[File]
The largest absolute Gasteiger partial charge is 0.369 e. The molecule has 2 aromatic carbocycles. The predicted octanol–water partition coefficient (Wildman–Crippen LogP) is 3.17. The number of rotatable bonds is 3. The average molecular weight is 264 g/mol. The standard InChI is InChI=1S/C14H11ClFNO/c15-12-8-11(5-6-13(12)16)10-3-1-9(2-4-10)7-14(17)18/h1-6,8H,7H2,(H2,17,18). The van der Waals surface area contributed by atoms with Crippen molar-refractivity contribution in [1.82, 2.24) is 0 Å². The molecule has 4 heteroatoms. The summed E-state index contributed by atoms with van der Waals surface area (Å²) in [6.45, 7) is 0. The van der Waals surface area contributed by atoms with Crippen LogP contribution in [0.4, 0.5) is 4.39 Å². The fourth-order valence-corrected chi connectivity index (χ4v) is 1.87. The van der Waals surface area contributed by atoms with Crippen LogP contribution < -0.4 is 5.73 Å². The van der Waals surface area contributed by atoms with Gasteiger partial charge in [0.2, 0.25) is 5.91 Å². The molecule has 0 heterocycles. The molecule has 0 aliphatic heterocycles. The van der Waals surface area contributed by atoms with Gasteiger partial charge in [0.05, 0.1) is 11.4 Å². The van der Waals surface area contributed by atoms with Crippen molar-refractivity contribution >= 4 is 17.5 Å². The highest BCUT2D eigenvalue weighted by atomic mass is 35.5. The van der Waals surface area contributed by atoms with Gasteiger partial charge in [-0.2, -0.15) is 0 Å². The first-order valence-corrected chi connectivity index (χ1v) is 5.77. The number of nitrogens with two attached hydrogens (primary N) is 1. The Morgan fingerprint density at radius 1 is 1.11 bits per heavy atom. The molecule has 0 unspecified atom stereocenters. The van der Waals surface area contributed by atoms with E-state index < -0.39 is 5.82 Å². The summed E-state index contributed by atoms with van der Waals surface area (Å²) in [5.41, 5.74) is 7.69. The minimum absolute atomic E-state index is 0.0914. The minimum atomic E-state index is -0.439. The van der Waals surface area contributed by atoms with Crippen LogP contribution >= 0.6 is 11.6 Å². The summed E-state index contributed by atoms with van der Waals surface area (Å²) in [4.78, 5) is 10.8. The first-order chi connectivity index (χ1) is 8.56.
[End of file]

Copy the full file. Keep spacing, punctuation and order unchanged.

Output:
The largest absolute Gasteiger partial charge is 0.369 e. The molecule has 2 aromatic carbocycles. The predicted octanol–water partition coefficient (Wildman–Crippen LogP) is 3.17. The number of rotatable bonds is 3. The average molecular weight is 264 g/mol. The standard InChI is InChI=1S/C14H11ClFNO/c15-12-8-11(5-6-13(12)16)10-3-1-9(2-4-10)7-14(17)18/h1-6,8H,7H2,(H2,17,18). The van der Waals surface area contributed by atoms with Crippen molar-refractivity contribution in [1.82, 2.24) is 0 Å². The molecule has 4 heteroatoms. The summed E-state index contributed by atoms with van der Waals surface area (Å²) in [6.45, 7) is 0. The van der Waals surface area contributed by atoms with Crippen LogP contribution in [0.4, 0.5) is 4.39 Å². The fourth-order valence-corrected chi connectivity index (χ4v) is 1.87. The van der Waals surface area contributed by atoms with Crippen LogP contribution < -0.4 is 5.73 Å². The van der Waals surface area contributed by atoms with Gasteiger partial charge in [0.2, 0.25) is 5.91 Å². The molecule has 0 heterocycles. The molecule has 0 aliphatic heterocycles. The van der Waals surface area contributed by atoms with Gasteiger partial charge in [0.05, 0.1) is 11.4 Å². The van der Waals surface area contributed by atoms with Crippen molar-refractivity contribution >= 4 is 17.5 Å². The highest BCUT2D eigenvalue weighted by atomic mass is 35.5. The van der Waals surface area contributed by atoms with Gasteiger partial charge in [-0.2, -0.15) is 0 Å². The first-order valence-corrected chi connectivity index (χ1v) is 5.77. The number of nitrogens with two attached hydrogens (primary N) is 1. The Morgan fingerprint density at radius 1 is 1.11 bits per heavy atom. The molecule has 0 unspecified atom stereocenters. The van der Waals surface area contributed by atoms with E-state index < -0.39 is 5.82 Å². The summed E-state index contributed by atoms with van der Waals surface area (Å²) in [5.41, 5.74) is 7.69. The minimum absolute atomic E-state index is 0.0914. The minimum atomic E-state index is -0.439. The van der Waals surface area contributed by atoms with Crippen LogP contribution >= 0.6 is 11.6 Å². The summed E-state index contributed by atoms with van der Waals surface area (Å²) in [4.78, 5) is 10.8. The first-order chi connectivity index (χ1) is 8.56.